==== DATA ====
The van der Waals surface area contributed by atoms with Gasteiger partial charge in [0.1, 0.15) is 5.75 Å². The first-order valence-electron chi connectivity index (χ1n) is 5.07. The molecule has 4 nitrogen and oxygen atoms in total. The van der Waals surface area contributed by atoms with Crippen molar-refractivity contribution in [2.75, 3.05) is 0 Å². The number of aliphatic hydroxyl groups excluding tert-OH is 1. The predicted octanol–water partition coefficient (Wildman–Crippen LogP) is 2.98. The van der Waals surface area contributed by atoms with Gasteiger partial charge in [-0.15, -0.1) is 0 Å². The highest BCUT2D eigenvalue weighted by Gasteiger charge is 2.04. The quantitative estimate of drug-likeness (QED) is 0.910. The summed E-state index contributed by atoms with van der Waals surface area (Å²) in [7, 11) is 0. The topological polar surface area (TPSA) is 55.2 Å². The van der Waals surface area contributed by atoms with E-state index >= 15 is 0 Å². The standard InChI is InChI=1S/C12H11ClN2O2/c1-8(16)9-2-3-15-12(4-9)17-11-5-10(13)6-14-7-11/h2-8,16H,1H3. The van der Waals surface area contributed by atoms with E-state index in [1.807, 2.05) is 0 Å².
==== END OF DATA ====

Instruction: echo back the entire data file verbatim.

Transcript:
The van der Waals surface area contributed by atoms with Gasteiger partial charge in [0.1, 0.15) is 5.75 Å². The first-order valence-electron chi connectivity index (χ1n) is 5.07. The molecule has 4 nitrogen and oxygen atoms in total. The van der Waals surface area contributed by atoms with Crippen molar-refractivity contribution in [2.75, 3.05) is 0 Å². The number of aliphatic hydroxyl groups excluding tert-OH is 1. The predicted octanol–water partition coefficient (Wildman–Crippen LogP) is 2.98. The van der Waals surface area contributed by atoms with Gasteiger partial charge in [-0.15, -0.1) is 0 Å². The highest BCUT2D eigenvalue weighted by Gasteiger charge is 2.04. The quantitative estimate of drug-likeness (QED) is 0.910. The summed E-state index contributed by atoms with van der Waals surface area (Å²) in [7, 11) is 0. The topological polar surface area (TPSA) is 55.2 Å². The van der Waals surface area contributed by atoms with E-state index >= 15 is 0 Å². The standard InChI is InChI=1S/C12H11ClN2O2/c1-8(16)9-2-3-15-12(4-9)17-11-5-10(13)6-14-7-11/h2-8,16H,1H3. The van der Waals surface area contributed by atoms with E-state index in [1.807, 2.05) is 0 Å².